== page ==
Anyway, on this particular day I was able to get my dad to take me on a toy run. The Dinobots had just been introduced on the cartoon and I’m not sure I was even aware they were making toys of them yet. When we rolled through the Transformer aisle, I dug through the boxes on the shelf and was floored to find Slag right in front of me. Of course the coolest of the dinos was the T-Rex but the Triceratops was a close second. I had never seen a Dinobot toy in the store and it was the only one they had so obviously I snatched it up.


In my opinion, of all the Dinobots, Slag has the most aesthetically pleasing robot form. The intricate engineering of each moving part on a lot of the early Transformers always fascinated me. All the parts always seemed to fit just right.

An example of this would be Slag’s lower jaw that flips down into his chest to reveal his robot face. The shape of the jaw is visually interesting to me, the chrome angles create interesting reflections, and the jaw itself fits into a cutout in his chest that leaves it almost completely flush.


Unfortunately my Slag suffers from a loose jaw joint, so in Dino mode he’s always a little slack jawed. Like all the Dinobots he is portrayed as pretty dumb, so it’s fitting I guess.

He also has one of the more interesting transformation features in that the dinosaur’s legs curl up and its haunches each rotate 180 degrees to form his giant robot legs and feet. And one of the hallmarks of all of the original 3 Dinobots is his rib cage that opens out into “wings”


Slag is easily my sentimental favorite of the Dinobots. Grimlock may be the better character, but in my opinion Slag is the better toy.

Well, that’s all for this edition of Fitz’s Toy Chest, I hope you enjoyed this window into my childhood. Come back next time for more well-loved blasts from my past!


Don’t forget on 4/16/2020 (that’s tomorrow unless you’re reading this in the future) we’ll be dropping the 4th Anniversary NerdBlitz pod super show!



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Fitz’s Toy Chest #13: Snake Eyes

Welcome back everybody, I hope you’re ready to go deep deep DEEP into the nerdy waters because this week I’m pulling out one of the all time greatest figures ever made.

After touching on this character a little bit last time when we profiled Stalker, I felt it was only natural to follow that up with a full feature about my favorite Joe, Snake Eyes!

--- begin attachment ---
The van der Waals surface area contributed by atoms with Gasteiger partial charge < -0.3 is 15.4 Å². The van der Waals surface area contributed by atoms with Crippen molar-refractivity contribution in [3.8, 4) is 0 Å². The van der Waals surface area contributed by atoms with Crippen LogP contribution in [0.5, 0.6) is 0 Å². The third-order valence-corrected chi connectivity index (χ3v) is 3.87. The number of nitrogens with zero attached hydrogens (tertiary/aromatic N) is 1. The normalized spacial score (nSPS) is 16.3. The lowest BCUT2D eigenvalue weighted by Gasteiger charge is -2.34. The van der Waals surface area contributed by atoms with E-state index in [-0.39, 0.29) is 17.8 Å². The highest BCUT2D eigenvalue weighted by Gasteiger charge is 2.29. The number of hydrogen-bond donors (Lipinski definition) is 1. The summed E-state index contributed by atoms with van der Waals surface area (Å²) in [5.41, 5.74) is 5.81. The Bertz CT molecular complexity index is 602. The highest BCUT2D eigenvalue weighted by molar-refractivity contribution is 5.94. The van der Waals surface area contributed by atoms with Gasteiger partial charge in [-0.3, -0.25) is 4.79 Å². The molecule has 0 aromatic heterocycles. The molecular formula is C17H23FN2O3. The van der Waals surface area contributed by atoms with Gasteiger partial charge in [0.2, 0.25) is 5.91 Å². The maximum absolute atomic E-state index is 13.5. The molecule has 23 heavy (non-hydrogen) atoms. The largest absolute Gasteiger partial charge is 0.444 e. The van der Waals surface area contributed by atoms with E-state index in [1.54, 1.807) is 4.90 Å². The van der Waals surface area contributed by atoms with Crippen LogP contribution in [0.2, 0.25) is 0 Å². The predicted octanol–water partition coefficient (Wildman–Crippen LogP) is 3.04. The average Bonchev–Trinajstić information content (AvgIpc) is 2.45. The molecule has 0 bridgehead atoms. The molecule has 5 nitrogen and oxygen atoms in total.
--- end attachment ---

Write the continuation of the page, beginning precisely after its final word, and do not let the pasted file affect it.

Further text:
Snake Eyes
Company: Hasbro
Acquisition Year: 1982
Acquired via: Purchase (Venture)
Years In Possession: 38


With just an Uzi, a satchel of explosives, and an all black outfit, Snake Eyes hit the pegs and became the most unlikely success ever. It is well known that Snake Eyes was never intended to become the complex, tortured badass that he would evolve into over the years. No, Hasbro created Snake Eyes as a complete throwaway character. He was an attempt to fill out the Joe ranks as cheaply as possible, which resulted in the all black paint scheme. Without having to paint tiny bits like belt buckles or backpack straps, they could produce this figure at a fraction of what the other more detailed figures cost.

But thanks to Larry Hama’s excellent characterization of Snake Eyes in the Marvel comic series and the intentionally omitted personal details on the figure’s file card, Hasbro failed at creating a throwaway character and succeeded beyond their wildest dreams in creating a character that could rival the likes of Wolverine in popularity.

I have to admit, as intriguing a character as Snake Eyes would become, his original figure was a snooze in my 9 year old opinion. He was certainly one of the last figures I bought. However, the more his character was fleshed out in the comics, the more intrigued I was by his backstory. What the toy lacked in color the comic more than made up for in characterization.


From the killing fields of Vietnam to a Ninja clan in Japan and then on to being a member of the most elite fighting force the world has ever known, Snake Eyes is easily the most interesting character in all of the G.I. Joe pantheon.

This character supplied me with some of the most memorable and vivid scenes I would ever read in a comic book. Seeing the accident that disfigured him and left him unable to speak, the masterpiece that is G.I. Joe #21, watching him send his ally Kwinn’s body off in a funeral kayak in the arctic, and his epic battles with Storm Shadow.